- Now stretching the arms firmly behind your head (feel the involvement of the sides of the mid-section along with complete involvement of your shoulder blades and armpits), raise your arms above your head and your shoulders off the floor (approx. 30 degrees). Make sure to get into this position by forcefully tucking your tummy into the ground
- Hold your tummy tight, raise your legs 30 degrees off the floor
- Look at the ceiling, your chest should be parallel to the floor and facing the ceiling
- Holding the stretch in your arms, gradually bring them in front of you ,shoulder width apart and parallel to the floor, toes are stretched out too
- Breathing will be tiresome but do not hold your breath
- Release the posture in reverse order as slowly as possible (releasing slowly will be the real test)
If you are able to engage your body in the way explained, your whole body will begin to quiver in just 10 seconds and you will end the posture with loud ‘Ahhh’ sound. If at all, you feel any kind of stress on your neck or lower / middle back, you have failed to involve your pelvis in full.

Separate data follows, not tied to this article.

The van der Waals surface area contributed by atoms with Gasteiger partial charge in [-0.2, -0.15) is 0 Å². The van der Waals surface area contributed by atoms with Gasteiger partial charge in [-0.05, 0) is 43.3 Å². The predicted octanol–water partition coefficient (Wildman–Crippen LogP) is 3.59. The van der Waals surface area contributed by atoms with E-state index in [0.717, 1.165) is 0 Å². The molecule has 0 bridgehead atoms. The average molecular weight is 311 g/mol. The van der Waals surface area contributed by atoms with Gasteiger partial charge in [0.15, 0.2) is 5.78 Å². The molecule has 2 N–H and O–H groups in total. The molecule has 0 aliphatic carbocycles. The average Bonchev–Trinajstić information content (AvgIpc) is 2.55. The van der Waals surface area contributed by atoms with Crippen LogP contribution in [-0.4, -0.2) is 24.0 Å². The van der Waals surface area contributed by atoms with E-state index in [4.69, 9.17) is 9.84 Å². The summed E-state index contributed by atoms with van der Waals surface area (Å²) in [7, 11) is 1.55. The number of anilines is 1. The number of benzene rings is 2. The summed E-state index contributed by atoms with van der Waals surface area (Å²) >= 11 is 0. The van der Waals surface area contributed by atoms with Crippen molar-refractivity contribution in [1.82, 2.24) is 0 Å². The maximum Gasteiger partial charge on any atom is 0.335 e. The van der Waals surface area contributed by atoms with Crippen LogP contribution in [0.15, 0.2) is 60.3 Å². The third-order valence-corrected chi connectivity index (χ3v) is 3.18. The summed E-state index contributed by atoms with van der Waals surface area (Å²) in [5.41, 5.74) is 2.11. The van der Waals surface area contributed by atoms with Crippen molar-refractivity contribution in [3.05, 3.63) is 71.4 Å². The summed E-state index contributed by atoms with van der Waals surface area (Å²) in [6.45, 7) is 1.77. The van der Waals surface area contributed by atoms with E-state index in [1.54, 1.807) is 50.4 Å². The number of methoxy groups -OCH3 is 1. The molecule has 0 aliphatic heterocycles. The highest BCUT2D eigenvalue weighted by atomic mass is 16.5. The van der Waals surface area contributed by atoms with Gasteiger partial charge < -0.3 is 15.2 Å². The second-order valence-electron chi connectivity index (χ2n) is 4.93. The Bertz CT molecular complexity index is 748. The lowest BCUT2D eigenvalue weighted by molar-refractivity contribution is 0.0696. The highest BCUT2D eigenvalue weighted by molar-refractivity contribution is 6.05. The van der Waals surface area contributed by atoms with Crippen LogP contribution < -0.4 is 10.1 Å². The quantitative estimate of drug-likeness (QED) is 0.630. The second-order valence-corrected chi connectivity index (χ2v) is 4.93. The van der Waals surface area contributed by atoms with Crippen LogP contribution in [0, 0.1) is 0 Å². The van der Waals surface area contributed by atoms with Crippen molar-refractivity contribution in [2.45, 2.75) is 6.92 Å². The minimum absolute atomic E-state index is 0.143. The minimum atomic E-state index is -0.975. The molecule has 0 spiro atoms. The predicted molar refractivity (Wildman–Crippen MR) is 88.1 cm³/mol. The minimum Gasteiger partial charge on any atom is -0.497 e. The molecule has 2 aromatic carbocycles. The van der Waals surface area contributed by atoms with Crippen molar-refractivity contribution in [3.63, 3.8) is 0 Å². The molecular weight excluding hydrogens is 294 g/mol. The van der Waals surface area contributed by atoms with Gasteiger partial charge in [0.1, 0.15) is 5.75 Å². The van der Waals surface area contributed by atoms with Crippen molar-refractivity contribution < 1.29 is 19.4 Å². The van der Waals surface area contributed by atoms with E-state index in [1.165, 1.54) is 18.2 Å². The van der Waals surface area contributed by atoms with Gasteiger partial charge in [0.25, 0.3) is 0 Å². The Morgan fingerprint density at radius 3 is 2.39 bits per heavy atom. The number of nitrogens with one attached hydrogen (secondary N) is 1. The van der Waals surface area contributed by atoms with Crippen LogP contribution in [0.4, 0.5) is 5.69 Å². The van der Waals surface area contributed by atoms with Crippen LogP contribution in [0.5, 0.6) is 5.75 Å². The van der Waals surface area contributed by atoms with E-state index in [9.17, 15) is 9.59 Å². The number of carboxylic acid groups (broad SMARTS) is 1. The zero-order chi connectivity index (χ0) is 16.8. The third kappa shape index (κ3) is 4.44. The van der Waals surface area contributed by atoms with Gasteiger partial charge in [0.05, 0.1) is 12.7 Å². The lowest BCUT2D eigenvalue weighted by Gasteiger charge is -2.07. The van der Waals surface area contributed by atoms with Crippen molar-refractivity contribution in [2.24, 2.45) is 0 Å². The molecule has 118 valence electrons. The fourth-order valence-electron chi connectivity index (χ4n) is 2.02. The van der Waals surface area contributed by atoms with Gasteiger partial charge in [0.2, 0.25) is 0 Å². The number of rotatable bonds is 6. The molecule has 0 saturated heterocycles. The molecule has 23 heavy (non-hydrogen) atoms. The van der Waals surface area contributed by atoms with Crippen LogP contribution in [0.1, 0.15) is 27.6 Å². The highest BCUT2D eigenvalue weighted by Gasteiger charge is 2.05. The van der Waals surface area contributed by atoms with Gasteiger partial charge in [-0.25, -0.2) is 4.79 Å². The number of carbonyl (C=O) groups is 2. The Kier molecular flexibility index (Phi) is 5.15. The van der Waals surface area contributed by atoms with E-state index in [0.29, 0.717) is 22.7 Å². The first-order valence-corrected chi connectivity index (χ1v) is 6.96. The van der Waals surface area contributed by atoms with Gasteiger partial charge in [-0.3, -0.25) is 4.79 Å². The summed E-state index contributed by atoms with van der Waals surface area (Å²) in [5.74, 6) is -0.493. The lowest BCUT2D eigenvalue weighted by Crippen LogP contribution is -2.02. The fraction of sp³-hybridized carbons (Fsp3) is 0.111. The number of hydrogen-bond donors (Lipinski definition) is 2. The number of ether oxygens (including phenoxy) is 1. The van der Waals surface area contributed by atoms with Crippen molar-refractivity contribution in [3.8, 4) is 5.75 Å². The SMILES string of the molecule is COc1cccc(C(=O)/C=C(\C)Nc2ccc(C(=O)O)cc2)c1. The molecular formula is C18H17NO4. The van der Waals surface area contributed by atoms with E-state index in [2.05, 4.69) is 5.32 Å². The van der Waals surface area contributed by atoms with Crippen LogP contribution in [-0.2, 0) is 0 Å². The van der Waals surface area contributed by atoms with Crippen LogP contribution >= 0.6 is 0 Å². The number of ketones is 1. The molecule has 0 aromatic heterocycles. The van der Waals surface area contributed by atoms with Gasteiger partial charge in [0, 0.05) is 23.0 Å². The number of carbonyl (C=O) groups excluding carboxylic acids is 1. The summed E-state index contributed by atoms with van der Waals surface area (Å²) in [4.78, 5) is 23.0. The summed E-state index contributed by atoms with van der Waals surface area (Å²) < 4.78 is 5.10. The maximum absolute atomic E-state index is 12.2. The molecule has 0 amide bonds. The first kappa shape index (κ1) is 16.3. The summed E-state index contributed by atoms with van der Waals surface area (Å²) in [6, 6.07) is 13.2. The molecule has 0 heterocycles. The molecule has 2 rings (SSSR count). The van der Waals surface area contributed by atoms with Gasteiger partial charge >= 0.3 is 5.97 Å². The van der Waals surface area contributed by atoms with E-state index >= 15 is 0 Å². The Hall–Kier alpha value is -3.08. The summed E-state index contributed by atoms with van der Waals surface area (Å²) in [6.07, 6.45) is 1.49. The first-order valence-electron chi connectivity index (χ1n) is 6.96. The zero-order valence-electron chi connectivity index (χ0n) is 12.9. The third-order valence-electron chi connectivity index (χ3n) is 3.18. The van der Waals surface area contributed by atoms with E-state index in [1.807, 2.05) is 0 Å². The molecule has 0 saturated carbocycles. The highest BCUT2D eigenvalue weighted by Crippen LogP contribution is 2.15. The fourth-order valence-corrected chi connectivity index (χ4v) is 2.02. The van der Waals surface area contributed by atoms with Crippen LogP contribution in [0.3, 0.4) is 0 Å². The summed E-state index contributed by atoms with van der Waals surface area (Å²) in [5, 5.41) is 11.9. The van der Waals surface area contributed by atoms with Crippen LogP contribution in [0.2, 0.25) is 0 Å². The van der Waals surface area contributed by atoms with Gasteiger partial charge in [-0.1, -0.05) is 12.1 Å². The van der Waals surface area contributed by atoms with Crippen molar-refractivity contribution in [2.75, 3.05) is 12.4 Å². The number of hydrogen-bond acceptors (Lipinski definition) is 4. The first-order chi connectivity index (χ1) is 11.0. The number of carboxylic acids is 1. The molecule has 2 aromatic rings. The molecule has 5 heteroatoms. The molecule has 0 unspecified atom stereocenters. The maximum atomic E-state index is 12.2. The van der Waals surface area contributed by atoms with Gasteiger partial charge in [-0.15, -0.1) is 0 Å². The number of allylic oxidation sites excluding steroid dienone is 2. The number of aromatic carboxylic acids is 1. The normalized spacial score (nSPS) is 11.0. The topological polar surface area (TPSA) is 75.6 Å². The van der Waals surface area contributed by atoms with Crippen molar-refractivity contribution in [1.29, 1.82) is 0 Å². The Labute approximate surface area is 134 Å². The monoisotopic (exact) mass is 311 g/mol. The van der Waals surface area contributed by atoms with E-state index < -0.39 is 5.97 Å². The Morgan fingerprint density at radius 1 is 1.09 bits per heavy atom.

A simple way to check your pelvis engagement
If at all your body is not ready for performing Ardha Navasana, you can use other simple movements
- Walk for 5 minutes and concentrate on your movement from your pelvis rather than your legs. Focus as if the legs are coming out of your tummy to propel the movement. It might sound weird but such five minute’s walk will really make your feel your pelvis like never before.
- Lie down on the floor, bend your knees, heels are close to your hips and arms are by the side of your body. Inhale, as you begin to exhale, start tucking your tummy into the spine as much as possible as if you are trying to touch the floor with your tummy, then slide and lift the locked tummy into the chest. This will raise your chest up and throw your ribs apart. Try to get your hips together by squeezing it. During the whole process, your whole spine is in firm contact with the floor. Hold this posture for few seconds and release with inhalation. This is called Tadagi Mudra in which you are working with Bandhas by holding your breath. Repeat for five times.
Thorough engagement of your pelvis keeps the upper and the lower part of your body in balance by controlling the aimless movement of your extremities and as an athlete, you optimize on your performance by making less effort.
“A balanced body is one of the prerequisites for a balanced mind.”